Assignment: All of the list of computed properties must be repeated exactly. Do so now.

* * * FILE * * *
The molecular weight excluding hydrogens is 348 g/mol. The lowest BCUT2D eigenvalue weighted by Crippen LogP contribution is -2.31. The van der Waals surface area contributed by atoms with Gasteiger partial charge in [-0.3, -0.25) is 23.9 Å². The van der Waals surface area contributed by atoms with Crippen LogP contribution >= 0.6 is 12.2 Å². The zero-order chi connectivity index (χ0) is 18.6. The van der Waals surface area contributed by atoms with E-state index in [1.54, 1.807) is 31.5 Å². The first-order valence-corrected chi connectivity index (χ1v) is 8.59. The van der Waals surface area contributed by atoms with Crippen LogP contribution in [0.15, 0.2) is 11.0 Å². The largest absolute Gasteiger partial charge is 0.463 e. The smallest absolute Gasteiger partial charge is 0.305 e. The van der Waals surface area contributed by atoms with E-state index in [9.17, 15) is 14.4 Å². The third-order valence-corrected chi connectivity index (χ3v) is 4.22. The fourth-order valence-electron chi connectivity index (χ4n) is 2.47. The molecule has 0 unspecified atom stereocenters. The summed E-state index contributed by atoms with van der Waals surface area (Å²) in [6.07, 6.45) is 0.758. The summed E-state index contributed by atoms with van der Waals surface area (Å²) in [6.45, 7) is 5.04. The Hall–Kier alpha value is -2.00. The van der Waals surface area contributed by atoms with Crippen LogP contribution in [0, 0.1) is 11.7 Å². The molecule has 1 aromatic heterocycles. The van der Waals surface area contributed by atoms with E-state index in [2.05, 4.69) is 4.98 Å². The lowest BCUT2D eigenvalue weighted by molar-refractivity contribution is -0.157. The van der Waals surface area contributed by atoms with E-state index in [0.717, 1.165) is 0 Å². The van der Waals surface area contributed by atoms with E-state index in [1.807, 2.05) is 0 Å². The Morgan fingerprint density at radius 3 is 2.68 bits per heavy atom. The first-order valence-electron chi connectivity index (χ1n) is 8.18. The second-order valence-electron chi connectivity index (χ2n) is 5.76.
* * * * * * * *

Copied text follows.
The molecular weight excluding hydrogens is 348 g/mol. The lowest BCUT2D eigenvalue weighted by Crippen LogP contribution is -2.31. The van der Waals surface area contributed by atoms with Gasteiger partial charge in [-0.3, -0.25) is 23.9 Å². The van der Waals surface area contributed by atoms with Crippen LogP contribution >= 0.6 is 12.2 Å². The zero-order chi connectivity index (χ0) is 18.6. The van der Waals surface area contributed by atoms with E-state index in [1.54, 1.807) is 31.5 Å². The first-order valence-corrected chi connectivity index (χ1v) is 8.59. The van der Waals surface area contributed by atoms with Crippen LogP contribution in [0.15, 0.2) is 11.0 Å². The largest absolute Gasteiger partial charge is 0.463 e. The smallest absolute Gasteiger partial charge is 0.305 e. The van der Waals surface area contributed by atoms with E-state index in [9.17, 15) is 14.4 Å². The third-order valence-corrected chi connectivity index (χ3v) is 4.22. The fourth-order valence-electron chi connectivity index (χ4n) is 2.47. The molecule has 0 unspecified atom stereocenters. The summed E-state index contributed by atoms with van der Waals surface area (Å²) in [6.07, 6.45) is 0.758. The summed E-state index contributed by atoms with van der Waals surface area (Å²) in [6.45, 7) is 5.04. The Hall–Kier alpha value is -2.00. The van der Waals surface area contributed by atoms with Crippen LogP contribution in [0, 0.1) is 11.7 Å². The molecule has 1 aromatic heterocycles. The van der Waals surface area contributed by atoms with E-state index in [2.05, 4.69) is 4.98 Å². The lowest BCUT2D eigenvalue weighted by molar-refractivity contribution is -0.157. The van der Waals surface area contributed by atoms with E-state index in [0.717, 1.165) is 0 Å². The van der Waals surface area contributed by atoms with E-state index in [1.807, 2.05) is 0 Å². The Morgan fingerprint density at radius 3 is 2.68 bits per heavy atom. The first-order valence-electron chi connectivity index (χ1n) is 8.18. The second-order valence-electron chi connectivity index (χ2n) is 5.76.